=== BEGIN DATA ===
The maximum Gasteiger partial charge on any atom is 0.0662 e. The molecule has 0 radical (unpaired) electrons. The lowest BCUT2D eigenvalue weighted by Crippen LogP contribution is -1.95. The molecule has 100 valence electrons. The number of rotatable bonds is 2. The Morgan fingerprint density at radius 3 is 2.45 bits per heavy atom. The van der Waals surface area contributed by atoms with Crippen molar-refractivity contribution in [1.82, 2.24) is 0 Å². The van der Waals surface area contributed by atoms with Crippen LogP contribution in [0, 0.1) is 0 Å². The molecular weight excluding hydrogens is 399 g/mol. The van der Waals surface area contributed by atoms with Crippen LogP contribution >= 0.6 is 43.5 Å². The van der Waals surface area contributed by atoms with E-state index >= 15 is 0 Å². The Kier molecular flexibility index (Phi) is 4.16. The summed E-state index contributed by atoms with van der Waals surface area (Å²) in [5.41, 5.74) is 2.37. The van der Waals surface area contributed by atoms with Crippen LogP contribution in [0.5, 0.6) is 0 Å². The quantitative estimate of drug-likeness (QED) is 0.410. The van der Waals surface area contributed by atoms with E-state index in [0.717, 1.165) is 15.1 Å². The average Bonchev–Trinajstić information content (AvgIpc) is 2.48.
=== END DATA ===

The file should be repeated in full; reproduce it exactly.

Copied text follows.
The maximum Gasteiger partial charge on any atom is 0.0662 e. The molecule has 0 radical (unpaired) electrons. The lowest BCUT2D eigenvalue weighted by Crippen LogP contribution is -1.95. The molecule has 100 valence electrons. The number of rotatable bonds is 2. The Morgan fingerprint density at radius 3 is 2.45 bits per heavy atom. The van der Waals surface area contributed by atoms with Crippen molar-refractivity contribution in [1.82, 2.24) is 0 Å². The van der Waals surface area contributed by atoms with Crippen LogP contribution in [0, 0.1) is 0 Å². The molecular weight excluding hydrogens is 399 g/mol. The van der Waals surface area contributed by atoms with Crippen LogP contribution >= 0.6 is 43.5 Å². The van der Waals surface area contributed by atoms with E-state index >= 15 is 0 Å². The Kier molecular flexibility index (Phi) is 4.16. The summed E-state index contributed by atoms with van der Waals surface area (Å²) in [5.41, 5.74) is 2.37. The van der Waals surface area contributed by atoms with Crippen LogP contribution in [0.5, 0.6) is 0 Å². The quantitative estimate of drug-likeness (QED) is 0.410. The van der Waals surface area contributed by atoms with E-state index in [0.717, 1.165) is 15.1 Å². The average Bonchev–Trinajstić information content (AvgIpc) is 2.48.